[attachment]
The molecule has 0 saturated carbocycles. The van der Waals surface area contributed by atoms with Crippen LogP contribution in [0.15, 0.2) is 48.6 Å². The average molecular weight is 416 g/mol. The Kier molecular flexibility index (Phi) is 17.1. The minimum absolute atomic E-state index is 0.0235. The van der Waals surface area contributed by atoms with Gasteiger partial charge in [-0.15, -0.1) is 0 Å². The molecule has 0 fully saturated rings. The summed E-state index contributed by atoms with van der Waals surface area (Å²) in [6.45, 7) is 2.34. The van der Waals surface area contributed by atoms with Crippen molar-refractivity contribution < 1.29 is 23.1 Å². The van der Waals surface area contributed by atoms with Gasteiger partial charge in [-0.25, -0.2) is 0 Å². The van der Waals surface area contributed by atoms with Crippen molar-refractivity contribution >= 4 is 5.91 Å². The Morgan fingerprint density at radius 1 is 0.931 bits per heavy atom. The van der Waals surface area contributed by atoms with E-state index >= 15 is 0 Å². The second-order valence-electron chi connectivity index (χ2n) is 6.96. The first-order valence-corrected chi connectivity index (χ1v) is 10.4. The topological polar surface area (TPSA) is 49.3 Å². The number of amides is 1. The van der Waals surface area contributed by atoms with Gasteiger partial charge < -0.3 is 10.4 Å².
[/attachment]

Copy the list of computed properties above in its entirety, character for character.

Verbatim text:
The molecule has 0 saturated carbocycles. The van der Waals surface area contributed by atoms with Crippen LogP contribution in [0.15, 0.2) is 48.6 Å². The average molecular weight is 416 g/mol. The Kier molecular flexibility index (Phi) is 17.1. The minimum absolute atomic E-state index is 0.0235. The van der Waals surface area contributed by atoms with Gasteiger partial charge in [-0.15, -0.1) is 0 Å². The molecule has 0 fully saturated rings. The summed E-state index contributed by atoms with van der Waals surface area (Å²) in [6.45, 7) is 2.34. The van der Waals surface area contributed by atoms with Crippen molar-refractivity contribution < 1.29 is 23.1 Å². The van der Waals surface area contributed by atoms with Gasteiger partial charge in [-0.25, -0.2) is 0 Å². The van der Waals surface area contributed by atoms with Crippen molar-refractivity contribution >= 4 is 5.91 Å². The Morgan fingerprint density at radius 1 is 0.931 bits per heavy atom. The van der Waals surface area contributed by atoms with E-state index >= 15 is 0 Å². The second-order valence-electron chi connectivity index (χ2n) is 6.96. The first-order valence-corrected chi connectivity index (χ1v) is 10.4. The topological polar surface area (TPSA) is 49.3 Å². The number of amides is 1. The van der Waals surface area contributed by atoms with Gasteiger partial charge < -0.3 is 10.4 Å².